Suggestions for how R and RStudio could improve auto-completion and usability of R

[This article was first published on Jeromy Anglim's Blog: Psychology and Statistics, and kindly contributed to R-bloggers]. (You can report issue about the content on this page here)
Want to share your content on R-bloggers? click here if you have a blog, or here if you don't.

RStudio has improved the power of auto-completion in R and generally increased usability. However, there remains the potential to improve discoverability and usability. There are also coding practices that R package authors can adopt both to work better with auto-complete and make the features of their R package more discoverable.  After using and teaching R for the last ten years, this post outlines what I see as major areas for potential improvement.
R has a reputation as being efficient once you know how it works, but difficult to learn.
Auto-completion increases coding productivity.
  • Users don’t have to memorise the precise spelling of the name of every function, argument name, data frame variable, and argument value. It also helps to resolve the issue of the wide range of coding conventions in R (camelCase, dot.names, under_score_names, etc.). 
  • It means that users can focus more on coding and less on looking up help files for the precise phrasing of some low level feature, or constantly typing dput(names(mydata)) to get lists of variable names.
  • New users may also know what they are looking for, but not know how to obtain it. Auto-completion can facilitate this.
My general conclusion is that auto-completion needs to be taken more seriously in R. RStudio has done a great job of implementing auto-completion. I also think that the R language and package authors could incorporate features to work better with IDEs that implement auto-complete. 

Auto-completion of arguments that take a character variable

Many functions have multi-category options (e.g., method of correlation, missing data procedure for a table, type of factor analysis rotation. It would be good to have auto-completion on these values.  

Example 1: If I have missing data on a correlation matrix, then I use the “use” argument to specify what kind of missing data substitution should occur. It would be good if code completion operated on the available options. That said, at least RStudio automatically shows the argument instructions which lists the options.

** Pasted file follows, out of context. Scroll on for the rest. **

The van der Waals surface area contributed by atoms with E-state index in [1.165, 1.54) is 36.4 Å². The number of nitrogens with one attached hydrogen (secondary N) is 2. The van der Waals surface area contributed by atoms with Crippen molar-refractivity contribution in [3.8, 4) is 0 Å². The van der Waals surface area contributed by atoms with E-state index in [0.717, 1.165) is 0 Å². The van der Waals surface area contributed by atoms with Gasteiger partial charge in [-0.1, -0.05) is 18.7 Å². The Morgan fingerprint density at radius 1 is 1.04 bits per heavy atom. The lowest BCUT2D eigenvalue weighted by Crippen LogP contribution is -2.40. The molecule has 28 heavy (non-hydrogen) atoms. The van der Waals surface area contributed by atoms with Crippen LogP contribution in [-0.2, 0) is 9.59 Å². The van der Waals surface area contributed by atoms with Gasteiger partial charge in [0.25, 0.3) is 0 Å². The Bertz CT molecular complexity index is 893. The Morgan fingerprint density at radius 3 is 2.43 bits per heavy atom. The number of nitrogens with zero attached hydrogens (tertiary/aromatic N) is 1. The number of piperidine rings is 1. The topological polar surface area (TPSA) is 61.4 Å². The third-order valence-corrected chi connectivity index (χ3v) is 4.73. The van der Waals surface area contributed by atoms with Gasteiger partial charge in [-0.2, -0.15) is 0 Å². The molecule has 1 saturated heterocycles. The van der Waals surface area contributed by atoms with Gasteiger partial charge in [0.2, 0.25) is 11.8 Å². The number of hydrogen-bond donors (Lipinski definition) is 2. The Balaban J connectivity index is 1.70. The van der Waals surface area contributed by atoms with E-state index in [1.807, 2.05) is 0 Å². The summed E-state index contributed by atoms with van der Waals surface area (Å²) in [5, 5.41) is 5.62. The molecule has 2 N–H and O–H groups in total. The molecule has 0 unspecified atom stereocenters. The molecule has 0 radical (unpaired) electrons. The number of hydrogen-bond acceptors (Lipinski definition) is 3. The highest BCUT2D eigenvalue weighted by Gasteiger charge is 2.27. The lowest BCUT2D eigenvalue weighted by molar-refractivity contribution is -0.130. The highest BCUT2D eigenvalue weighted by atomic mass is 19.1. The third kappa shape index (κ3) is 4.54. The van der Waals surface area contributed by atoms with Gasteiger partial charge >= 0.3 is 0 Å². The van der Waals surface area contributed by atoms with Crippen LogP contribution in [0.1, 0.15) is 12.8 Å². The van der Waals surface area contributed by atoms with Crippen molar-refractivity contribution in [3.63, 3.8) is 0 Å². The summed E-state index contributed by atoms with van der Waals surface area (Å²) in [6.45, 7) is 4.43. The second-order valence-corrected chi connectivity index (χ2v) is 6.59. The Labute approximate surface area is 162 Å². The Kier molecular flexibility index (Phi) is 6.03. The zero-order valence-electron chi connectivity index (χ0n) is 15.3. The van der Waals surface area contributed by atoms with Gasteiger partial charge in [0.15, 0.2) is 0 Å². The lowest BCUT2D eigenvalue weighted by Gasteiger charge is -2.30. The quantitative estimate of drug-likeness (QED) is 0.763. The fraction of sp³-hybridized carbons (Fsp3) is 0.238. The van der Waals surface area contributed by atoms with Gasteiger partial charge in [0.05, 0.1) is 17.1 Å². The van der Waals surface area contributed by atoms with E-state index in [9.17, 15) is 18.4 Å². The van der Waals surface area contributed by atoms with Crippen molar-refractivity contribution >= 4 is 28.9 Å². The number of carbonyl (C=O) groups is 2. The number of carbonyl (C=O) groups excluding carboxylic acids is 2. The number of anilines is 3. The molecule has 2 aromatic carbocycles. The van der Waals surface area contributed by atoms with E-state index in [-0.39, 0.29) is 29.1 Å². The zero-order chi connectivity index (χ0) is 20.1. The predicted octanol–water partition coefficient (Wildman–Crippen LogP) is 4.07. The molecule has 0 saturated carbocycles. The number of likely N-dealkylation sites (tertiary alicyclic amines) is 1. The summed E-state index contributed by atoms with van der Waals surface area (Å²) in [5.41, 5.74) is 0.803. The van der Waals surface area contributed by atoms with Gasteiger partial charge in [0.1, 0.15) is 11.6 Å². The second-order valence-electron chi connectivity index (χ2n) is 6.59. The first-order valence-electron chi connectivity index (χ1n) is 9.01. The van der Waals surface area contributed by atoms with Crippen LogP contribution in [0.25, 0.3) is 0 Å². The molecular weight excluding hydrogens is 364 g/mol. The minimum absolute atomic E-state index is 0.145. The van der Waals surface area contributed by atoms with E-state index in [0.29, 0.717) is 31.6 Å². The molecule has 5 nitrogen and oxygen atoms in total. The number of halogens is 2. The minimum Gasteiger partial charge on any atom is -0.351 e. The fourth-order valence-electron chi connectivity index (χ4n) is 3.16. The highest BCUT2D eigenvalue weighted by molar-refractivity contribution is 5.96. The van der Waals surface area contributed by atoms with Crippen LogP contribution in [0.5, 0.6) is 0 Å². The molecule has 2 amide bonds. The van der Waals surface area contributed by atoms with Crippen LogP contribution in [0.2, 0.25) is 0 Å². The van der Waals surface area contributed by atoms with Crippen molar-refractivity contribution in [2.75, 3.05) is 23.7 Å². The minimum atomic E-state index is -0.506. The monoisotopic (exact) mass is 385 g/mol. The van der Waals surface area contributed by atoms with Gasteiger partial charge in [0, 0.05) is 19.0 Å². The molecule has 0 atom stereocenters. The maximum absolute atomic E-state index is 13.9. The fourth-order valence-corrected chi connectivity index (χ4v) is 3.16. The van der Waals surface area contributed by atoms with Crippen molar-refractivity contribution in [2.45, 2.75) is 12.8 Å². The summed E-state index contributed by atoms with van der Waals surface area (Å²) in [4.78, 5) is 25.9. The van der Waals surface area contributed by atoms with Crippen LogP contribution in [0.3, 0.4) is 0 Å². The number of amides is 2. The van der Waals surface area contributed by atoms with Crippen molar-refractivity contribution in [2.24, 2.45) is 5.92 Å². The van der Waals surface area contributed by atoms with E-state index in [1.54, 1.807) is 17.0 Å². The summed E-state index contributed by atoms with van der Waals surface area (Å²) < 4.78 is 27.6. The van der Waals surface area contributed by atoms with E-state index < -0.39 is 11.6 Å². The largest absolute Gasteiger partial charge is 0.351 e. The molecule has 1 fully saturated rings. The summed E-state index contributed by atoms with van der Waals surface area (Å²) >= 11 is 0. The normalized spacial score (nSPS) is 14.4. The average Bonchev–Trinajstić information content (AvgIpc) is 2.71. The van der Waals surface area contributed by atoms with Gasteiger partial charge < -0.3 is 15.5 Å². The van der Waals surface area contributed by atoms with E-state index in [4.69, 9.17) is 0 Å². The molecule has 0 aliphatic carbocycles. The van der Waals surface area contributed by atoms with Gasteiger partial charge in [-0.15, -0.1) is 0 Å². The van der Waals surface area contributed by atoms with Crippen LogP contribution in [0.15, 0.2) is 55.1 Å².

Example 2: The options for useNA and exclude arguments of table

Example 3: The rotation argument for factanal does not list available rotations. The help only states that the default argument is “varimax” and that there are other rotations in some other packages, although the help files does show “promax” as another option.


  • Package authors should ensure that the help files list all argument options in the “arguments” section of the help file. If using “see details”, at least list the permissible option names in the arguments section and use “see details” for actually putting the details of what each of the arguments means. RStudio displays the argument information in auto-complete. Often a user just wants to be reminded of the precise spelling for the argument option or wishes to get an overview of the choices.
  • It should be possible to enable auto-completion on the available options. I imagine this would involve the specification of additional language features in R which would then be detected by IDEs like RStudio.

Auto-completion for nested elipsis arguments 

Elipsis arguments (…) allow for flexibility. However, they also decrease usability because, users are less clear on what arguments can be passed to a function. This is particularly true for arguments to methods like print and summary.

Example 1: I’m running a factor analysis
fit <- factanal(matrix(rnorm(1000), ncol = 10), 2)

The code for printing the loadings, has several arguments including “sort” and “cutoff”i.e.,
print(fit, sort = TRUE, cutoff = .5)

But auto-complete doesn’t see these arguments. RStutidio actually does  a pretty good job of finding arguments. It seems that these arguments are related to “print.loadings” as opposed to “print.factanal”.  Thus, if you go:
loads <- fit$loadings
Then, pressing tab after 
will show the cutoff and sort arguments.
However, it seems that RStudio is only able to to go one layer deep.

I imagine that this is a hard one to solve.

Auto-completion of variable names in  data frames

There is limited auto-completion support in RStudio for names in data frames. It has improved. You can type mydata[, {tab}  and get the variable names. However, you can’t type  mydata[,c(” {tab}.

  • RStudio should also auto-complete variable names after mydata[,c(“ . i.e., after quotation marks. Because presumably that is how the user would be selecting variables and then they realise that they can’t remember the precise spelling and so need to tab complete.

Auto-completion on formulas

Many functions in R use formulas. Most notable are model fitting functions like lm and glm. However, there is no support in RStudio for auto-completing variable names in formulas. Some of the impediments to this: Formulas come before listing the data.frame in most functions (e.g., lm). So if there are multiple data frames in the workspace, then it would be a little tricky to know which to list. 

Auto-completion in the Hadleyverse (e.g., ggplot2) and other functions where a data frame is one argument and variable names are another

Hadley Wickham’s packages are awesome. However, they have a particular coding style. In particular, a data frame is commonly one argument (e.g., the first) and variable names are specified as a separate argument; often this is done without quotation marks and in a slightly separate context to the specification of the data frame. For example, in the following context:
ggplot(mydata, aes(my_very_long_variable_name))
There is no auto-completion in RStudio for the variable my_very_long_variable_name.